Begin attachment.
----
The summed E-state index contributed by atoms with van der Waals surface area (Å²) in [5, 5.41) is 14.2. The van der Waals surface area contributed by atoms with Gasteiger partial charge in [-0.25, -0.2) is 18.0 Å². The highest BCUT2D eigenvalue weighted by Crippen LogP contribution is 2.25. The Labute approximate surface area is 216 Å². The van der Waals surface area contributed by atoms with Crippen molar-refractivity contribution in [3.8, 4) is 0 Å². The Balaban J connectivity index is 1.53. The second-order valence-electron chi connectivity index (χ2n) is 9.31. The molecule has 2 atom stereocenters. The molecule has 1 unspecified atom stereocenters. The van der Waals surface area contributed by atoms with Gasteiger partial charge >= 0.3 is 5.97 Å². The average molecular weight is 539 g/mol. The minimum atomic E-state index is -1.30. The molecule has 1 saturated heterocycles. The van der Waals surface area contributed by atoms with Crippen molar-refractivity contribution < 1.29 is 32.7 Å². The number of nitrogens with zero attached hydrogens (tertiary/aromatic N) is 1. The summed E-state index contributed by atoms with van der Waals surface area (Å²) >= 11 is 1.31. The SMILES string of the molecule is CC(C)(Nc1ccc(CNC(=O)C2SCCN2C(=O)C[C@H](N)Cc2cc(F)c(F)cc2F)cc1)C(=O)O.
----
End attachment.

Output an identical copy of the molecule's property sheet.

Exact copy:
The summed E-state index contributed by atoms with van der Waals surface area (Å²) in [5, 5.41) is 14.2. The van der Waals surface area contributed by atoms with Gasteiger partial charge in [-0.25, -0.2) is 18.0 Å². The highest BCUT2D eigenvalue weighted by Crippen LogP contribution is 2.25. The Labute approximate surface area is 216 Å². The van der Waals surface area contributed by atoms with Crippen molar-refractivity contribution in [3.8, 4) is 0 Å². The Balaban J connectivity index is 1.53. The second-order valence-electron chi connectivity index (χ2n) is 9.31. The molecule has 2 atom stereocenters. The molecule has 1 unspecified atom stereocenters. The van der Waals surface area contributed by atoms with Gasteiger partial charge >= 0.3 is 5.97 Å². The average molecular weight is 539 g/mol. The minimum atomic E-state index is -1.30. The molecule has 1 saturated heterocycles. The van der Waals surface area contributed by atoms with Crippen molar-refractivity contribution < 1.29 is 32.7 Å². The number of nitrogens with zero attached hydrogens (tertiary/aromatic N) is 1. The summed E-state index contributed by atoms with van der Waals surface area (Å²) >= 11 is 1.31. The SMILES string of the molecule is CC(C)(Nc1ccc(CNC(=O)C2SCCN2C(=O)C[C@H](N)Cc2cc(F)c(F)cc2F)cc1)C(=O)O.